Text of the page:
Although atheists seem to be the ones most upset with Creation Science - or at least the ones that get the most media attention - many religious people in the U.S. (as well as pretty much the majority of religious people who haven't been subject to propaganda from our friends responsible for The Wedge Document and Creation Science Museums) do not see these movements as representing their interests.

For example when asked about the Creation and Evolution debate, Pope Benedict XVI answered:

"They are presented as alternatives that exclude each other," the Pope said. "This clash is an absurdity because on one hand there is much scientific proof in favor of evolution, which appears as a reality that we must see and which enriches our understanding of life and being as such." source 

Ken Miller (a Catholic) and Mark Noll (an Evangelical) have both written books on the subject.  The mantra coming from religious academics, scientists of faith and some religious leaders (such as the Pope) is pretty clear: "Creation Science is not only bad science, it is bad theology."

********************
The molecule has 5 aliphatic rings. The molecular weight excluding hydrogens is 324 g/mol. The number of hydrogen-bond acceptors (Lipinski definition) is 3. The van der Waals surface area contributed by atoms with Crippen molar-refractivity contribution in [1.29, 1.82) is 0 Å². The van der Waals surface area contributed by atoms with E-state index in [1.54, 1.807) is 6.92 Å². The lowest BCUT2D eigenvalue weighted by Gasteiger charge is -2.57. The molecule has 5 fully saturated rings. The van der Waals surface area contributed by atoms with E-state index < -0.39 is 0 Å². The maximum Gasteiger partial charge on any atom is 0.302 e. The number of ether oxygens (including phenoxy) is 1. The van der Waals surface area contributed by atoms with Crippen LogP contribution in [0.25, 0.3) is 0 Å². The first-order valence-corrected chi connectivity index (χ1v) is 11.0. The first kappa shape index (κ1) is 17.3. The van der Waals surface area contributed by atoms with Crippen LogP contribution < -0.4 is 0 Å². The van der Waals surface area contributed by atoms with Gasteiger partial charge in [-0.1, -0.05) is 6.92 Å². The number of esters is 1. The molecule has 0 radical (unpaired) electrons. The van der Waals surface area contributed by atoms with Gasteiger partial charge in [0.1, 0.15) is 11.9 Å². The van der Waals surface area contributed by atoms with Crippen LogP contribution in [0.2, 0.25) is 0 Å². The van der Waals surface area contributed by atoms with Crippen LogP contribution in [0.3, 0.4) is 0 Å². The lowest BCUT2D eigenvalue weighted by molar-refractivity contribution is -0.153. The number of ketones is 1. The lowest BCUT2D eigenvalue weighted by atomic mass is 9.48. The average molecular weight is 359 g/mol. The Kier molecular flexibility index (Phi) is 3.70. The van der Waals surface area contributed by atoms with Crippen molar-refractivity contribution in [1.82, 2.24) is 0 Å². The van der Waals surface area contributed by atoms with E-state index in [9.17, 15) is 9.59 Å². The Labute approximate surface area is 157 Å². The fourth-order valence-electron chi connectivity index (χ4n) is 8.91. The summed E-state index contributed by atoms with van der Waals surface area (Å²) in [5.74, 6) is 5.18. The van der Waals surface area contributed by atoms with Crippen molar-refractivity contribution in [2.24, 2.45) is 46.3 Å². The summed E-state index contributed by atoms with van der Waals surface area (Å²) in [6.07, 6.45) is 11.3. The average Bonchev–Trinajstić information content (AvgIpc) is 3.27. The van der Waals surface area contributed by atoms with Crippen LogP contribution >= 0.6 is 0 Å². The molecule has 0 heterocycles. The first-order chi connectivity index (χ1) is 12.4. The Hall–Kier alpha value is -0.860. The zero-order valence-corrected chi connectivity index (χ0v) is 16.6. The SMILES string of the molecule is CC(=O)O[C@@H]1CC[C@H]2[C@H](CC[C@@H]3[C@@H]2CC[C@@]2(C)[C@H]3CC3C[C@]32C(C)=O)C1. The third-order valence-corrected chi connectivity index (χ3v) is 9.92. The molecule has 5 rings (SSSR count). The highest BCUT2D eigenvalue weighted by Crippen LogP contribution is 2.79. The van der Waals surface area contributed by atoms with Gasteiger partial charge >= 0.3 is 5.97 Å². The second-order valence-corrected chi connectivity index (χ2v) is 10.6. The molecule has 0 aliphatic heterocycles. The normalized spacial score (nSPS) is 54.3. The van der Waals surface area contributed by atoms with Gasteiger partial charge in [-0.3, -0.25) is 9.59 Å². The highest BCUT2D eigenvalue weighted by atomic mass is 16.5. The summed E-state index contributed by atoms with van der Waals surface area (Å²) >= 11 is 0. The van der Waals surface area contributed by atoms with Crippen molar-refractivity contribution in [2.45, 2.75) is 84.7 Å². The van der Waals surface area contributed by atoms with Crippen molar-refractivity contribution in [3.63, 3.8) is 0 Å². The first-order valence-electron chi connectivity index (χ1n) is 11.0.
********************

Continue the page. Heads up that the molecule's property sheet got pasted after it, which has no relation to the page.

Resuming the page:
It's no surprise that religious people will not listen to atheists when it comes to anything - much less science.  Not only are religious people inundated with misinformation about atheism and science both, to the point where some don't even think of atheism and science as separate topics, when they think of atheists the caricature of an angry, hateful, loudmouthed, name-calling rude crude blowhard comes to mind.  In other words, when they think of atheists a picture of this guy pops into their heads: